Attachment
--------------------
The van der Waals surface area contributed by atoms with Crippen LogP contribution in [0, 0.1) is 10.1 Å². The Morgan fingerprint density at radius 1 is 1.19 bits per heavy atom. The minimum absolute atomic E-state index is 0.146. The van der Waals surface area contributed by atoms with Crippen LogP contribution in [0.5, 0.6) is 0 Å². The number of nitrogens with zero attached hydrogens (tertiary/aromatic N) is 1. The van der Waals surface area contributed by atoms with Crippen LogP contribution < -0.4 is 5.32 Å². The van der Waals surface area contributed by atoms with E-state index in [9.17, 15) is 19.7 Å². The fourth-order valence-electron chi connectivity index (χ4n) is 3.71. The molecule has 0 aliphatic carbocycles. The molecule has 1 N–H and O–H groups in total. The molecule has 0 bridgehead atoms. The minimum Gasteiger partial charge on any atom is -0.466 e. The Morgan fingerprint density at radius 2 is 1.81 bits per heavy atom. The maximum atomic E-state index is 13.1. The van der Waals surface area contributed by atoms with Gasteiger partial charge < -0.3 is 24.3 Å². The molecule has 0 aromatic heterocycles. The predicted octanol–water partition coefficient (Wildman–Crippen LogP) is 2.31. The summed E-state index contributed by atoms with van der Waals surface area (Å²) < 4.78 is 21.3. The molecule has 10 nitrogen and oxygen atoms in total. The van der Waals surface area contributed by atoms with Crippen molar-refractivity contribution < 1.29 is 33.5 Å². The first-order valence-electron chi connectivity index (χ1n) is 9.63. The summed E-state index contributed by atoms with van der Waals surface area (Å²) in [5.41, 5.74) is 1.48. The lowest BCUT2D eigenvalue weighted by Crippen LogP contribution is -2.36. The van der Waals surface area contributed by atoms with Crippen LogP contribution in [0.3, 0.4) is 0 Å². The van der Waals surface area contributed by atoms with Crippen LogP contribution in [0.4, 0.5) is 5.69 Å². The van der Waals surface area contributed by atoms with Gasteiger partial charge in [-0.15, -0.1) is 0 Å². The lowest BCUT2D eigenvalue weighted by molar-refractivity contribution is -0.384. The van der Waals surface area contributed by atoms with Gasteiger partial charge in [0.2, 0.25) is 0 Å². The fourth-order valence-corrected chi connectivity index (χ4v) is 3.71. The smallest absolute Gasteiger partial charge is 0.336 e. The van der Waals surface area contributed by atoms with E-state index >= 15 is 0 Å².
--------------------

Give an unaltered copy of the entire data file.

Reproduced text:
The van der Waals surface area contributed by atoms with Crippen LogP contribution in [0, 0.1) is 10.1 Å². The Morgan fingerprint density at radius 1 is 1.19 bits per heavy atom. The minimum absolute atomic E-state index is 0.146. The van der Waals surface area contributed by atoms with Crippen LogP contribution in [0.5, 0.6) is 0 Å². The number of nitrogens with zero attached hydrogens (tertiary/aromatic N) is 1. The van der Waals surface area contributed by atoms with Crippen LogP contribution < -0.4 is 5.32 Å². The van der Waals surface area contributed by atoms with E-state index in [9.17, 15) is 19.7 Å². The fourth-order valence-electron chi connectivity index (χ4n) is 3.71. The molecule has 0 aliphatic carbocycles. The molecule has 1 N–H and O–H groups in total. The molecule has 0 bridgehead atoms. The minimum Gasteiger partial charge on any atom is -0.466 e. The Morgan fingerprint density at radius 2 is 1.81 bits per heavy atom. The maximum atomic E-state index is 13.1. The van der Waals surface area contributed by atoms with Gasteiger partial charge < -0.3 is 24.3 Å². The molecule has 0 aromatic heterocycles. The predicted octanol–water partition coefficient (Wildman–Crippen LogP) is 2.31. The summed E-state index contributed by atoms with van der Waals surface area (Å²) < 4.78 is 21.3. The molecule has 10 nitrogen and oxygen atoms in total. The van der Waals surface area contributed by atoms with Crippen molar-refractivity contribution < 1.29 is 33.5 Å². The first-order valence-electron chi connectivity index (χ1n) is 9.63. The summed E-state index contributed by atoms with van der Waals surface area (Å²) in [5.41, 5.74) is 1.48. The lowest BCUT2D eigenvalue weighted by Crippen LogP contribution is -2.36. The van der Waals surface area contributed by atoms with Crippen LogP contribution in [0.3, 0.4) is 0 Å². The van der Waals surface area contributed by atoms with Crippen LogP contribution in [0.4, 0.5) is 5.69 Å². The van der Waals surface area contributed by atoms with Gasteiger partial charge in [-0.15, -0.1) is 0 Å². The lowest BCUT2D eigenvalue weighted by molar-refractivity contribution is -0.384. The van der Waals surface area contributed by atoms with Gasteiger partial charge in [0.2, 0.25) is 0 Å². The fourth-order valence-corrected chi connectivity index (χ4v) is 3.71. The smallest absolute Gasteiger partial charge is 0.336 e. The van der Waals surface area contributed by atoms with E-state index >= 15 is 0 Å².